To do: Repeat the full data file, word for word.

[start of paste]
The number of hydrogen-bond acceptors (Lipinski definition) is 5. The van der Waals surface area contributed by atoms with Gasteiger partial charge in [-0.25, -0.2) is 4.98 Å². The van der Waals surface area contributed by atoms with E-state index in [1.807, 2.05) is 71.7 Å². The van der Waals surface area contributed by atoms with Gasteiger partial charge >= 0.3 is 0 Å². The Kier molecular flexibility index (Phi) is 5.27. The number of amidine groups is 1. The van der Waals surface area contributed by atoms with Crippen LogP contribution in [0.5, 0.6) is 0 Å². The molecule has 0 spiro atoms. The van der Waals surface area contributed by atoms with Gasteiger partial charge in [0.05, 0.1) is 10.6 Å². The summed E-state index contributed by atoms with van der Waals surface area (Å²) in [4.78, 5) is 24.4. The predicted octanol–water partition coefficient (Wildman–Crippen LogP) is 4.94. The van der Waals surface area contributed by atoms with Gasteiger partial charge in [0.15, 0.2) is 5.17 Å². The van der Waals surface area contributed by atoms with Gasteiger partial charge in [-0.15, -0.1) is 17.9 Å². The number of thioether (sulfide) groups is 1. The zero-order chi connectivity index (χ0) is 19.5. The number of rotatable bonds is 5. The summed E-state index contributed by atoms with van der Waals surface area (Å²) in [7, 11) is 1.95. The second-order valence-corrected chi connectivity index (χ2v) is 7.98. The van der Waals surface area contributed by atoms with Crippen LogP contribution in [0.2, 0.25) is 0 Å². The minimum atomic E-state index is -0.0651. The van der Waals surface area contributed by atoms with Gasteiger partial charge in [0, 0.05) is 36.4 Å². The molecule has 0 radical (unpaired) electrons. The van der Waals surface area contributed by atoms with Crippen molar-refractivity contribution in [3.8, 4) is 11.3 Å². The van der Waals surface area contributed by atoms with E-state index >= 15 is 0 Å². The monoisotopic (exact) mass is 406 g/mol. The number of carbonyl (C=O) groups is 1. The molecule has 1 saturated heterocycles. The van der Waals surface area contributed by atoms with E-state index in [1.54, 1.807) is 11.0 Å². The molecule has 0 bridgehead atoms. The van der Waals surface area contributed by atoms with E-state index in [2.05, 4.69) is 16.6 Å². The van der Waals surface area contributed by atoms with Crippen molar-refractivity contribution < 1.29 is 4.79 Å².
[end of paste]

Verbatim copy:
The number of hydrogen-bond acceptors (Lipinski definition) is 5. The van der Waals surface area contributed by atoms with Gasteiger partial charge in [-0.25, -0.2) is 4.98 Å². The van der Waals surface area contributed by atoms with E-state index in [1.807, 2.05) is 71.7 Å². The van der Waals surface area contributed by atoms with Gasteiger partial charge >= 0.3 is 0 Å². The Kier molecular flexibility index (Phi) is 5.27. The number of amidine groups is 1. The van der Waals surface area contributed by atoms with Crippen LogP contribution in [0.5, 0.6) is 0 Å². The molecule has 0 spiro atoms. The van der Waals surface area contributed by atoms with Gasteiger partial charge in [0.05, 0.1) is 10.6 Å². The summed E-state index contributed by atoms with van der Waals surface area (Å²) in [4.78, 5) is 24.4. The predicted octanol–water partition coefficient (Wildman–Crippen LogP) is 4.94. The van der Waals surface area contributed by atoms with Gasteiger partial charge in [0.15, 0.2) is 5.17 Å². The van der Waals surface area contributed by atoms with Gasteiger partial charge in [-0.15, -0.1) is 17.9 Å². The number of thioether (sulfide) groups is 1. The zero-order chi connectivity index (χ0) is 19.5. The number of rotatable bonds is 5. The summed E-state index contributed by atoms with van der Waals surface area (Å²) in [7, 11) is 1.95. The second-order valence-corrected chi connectivity index (χ2v) is 7.98. The van der Waals surface area contributed by atoms with Crippen LogP contribution in [0.2, 0.25) is 0 Å². The minimum atomic E-state index is -0.0651. The van der Waals surface area contributed by atoms with Gasteiger partial charge in [0, 0.05) is 36.4 Å². The molecule has 0 radical (unpaired) electrons. The van der Waals surface area contributed by atoms with Crippen molar-refractivity contribution in [3.8, 4) is 11.3 Å². The van der Waals surface area contributed by atoms with E-state index >= 15 is 0 Å². The monoisotopic (exact) mass is 406 g/mol. The number of carbonyl (C=O) groups is 1. The molecule has 1 saturated heterocycles. The van der Waals surface area contributed by atoms with E-state index in [1.54, 1.807) is 11.0 Å². The molecule has 0 bridgehead atoms. The van der Waals surface area contributed by atoms with E-state index in [2.05, 4.69) is 16.6 Å². The van der Waals surface area contributed by atoms with Crippen molar-refractivity contribution < 1.29 is 4.79 Å².